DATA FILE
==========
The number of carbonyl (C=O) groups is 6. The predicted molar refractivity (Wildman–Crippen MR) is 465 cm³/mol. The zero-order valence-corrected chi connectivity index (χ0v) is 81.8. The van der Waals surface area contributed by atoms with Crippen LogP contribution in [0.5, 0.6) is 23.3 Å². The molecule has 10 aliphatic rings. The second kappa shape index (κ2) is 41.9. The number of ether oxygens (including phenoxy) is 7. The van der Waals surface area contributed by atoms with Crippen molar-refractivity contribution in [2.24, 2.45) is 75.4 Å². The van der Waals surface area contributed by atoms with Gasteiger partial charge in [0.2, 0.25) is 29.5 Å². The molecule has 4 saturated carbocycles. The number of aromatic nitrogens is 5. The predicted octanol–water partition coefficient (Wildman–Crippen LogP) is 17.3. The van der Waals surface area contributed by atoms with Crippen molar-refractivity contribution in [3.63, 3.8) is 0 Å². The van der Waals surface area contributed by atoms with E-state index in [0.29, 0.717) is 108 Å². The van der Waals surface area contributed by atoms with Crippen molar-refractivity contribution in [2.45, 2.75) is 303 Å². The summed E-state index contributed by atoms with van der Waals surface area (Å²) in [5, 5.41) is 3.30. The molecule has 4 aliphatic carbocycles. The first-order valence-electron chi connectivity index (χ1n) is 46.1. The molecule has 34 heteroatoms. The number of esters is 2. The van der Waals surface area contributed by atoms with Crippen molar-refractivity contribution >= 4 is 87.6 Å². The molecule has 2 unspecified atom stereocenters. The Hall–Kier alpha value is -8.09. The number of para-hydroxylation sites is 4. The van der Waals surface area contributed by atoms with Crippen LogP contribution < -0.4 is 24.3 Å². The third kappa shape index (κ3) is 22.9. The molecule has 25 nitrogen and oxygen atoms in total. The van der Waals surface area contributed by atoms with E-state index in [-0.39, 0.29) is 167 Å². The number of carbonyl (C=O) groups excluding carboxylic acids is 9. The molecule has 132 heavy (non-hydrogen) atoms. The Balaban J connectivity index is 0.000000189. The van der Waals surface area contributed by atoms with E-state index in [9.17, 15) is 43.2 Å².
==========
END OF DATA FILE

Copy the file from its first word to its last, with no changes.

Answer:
The number of carbonyl (C=O) groups is 6. The predicted molar refractivity (Wildman–Crippen MR) is 465 cm³/mol. The zero-order valence-corrected chi connectivity index (χ0v) is 81.8. The van der Waals surface area contributed by atoms with Crippen LogP contribution in [0.5, 0.6) is 23.3 Å². The molecule has 10 aliphatic rings. The second kappa shape index (κ2) is 41.9. The number of ether oxygens (including phenoxy) is 7. The van der Waals surface area contributed by atoms with Crippen molar-refractivity contribution in [2.24, 2.45) is 75.4 Å². The van der Waals surface area contributed by atoms with Gasteiger partial charge in [0.2, 0.25) is 29.5 Å². The molecule has 4 saturated carbocycles. The number of aromatic nitrogens is 5. The predicted octanol–water partition coefficient (Wildman–Crippen LogP) is 17.3. The van der Waals surface area contributed by atoms with Crippen molar-refractivity contribution in [3.63, 3.8) is 0 Å². The van der Waals surface area contributed by atoms with E-state index in [0.29, 0.717) is 108 Å². The van der Waals surface area contributed by atoms with Crippen molar-refractivity contribution in [2.45, 2.75) is 303 Å². The summed E-state index contributed by atoms with van der Waals surface area (Å²) in [5, 5.41) is 3.30. The molecule has 4 aliphatic carbocycles. The first-order valence-electron chi connectivity index (χ1n) is 46.1. The molecule has 34 heteroatoms. The number of esters is 2. The van der Waals surface area contributed by atoms with Crippen molar-refractivity contribution >= 4 is 87.6 Å². The molecule has 2 unspecified atom stereocenters. The Hall–Kier alpha value is -8.09. The number of para-hydroxylation sites is 4. The van der Waals surface area contributed by atoms with Crippen LogP contribution < -0.4 is 24.3 Å². The third kappa shape index (κ3) is 22.9. The molecule has 25 nitrogen and oxygen atoms in total. The van der Waals surface area contributed by atoms with E-state index in [-0.39, 0.29) is 167 Å². The number of carbonyl (C=O) groups excluding carboxylic acids is 9. The molecule has 132 heavy (non-hydrogen) atoms. The Balaban J connectivity index is 0.000000189. The van der Waals surface area contributed by atoms with E-state index in [9.17, 15) is 43.2 Å².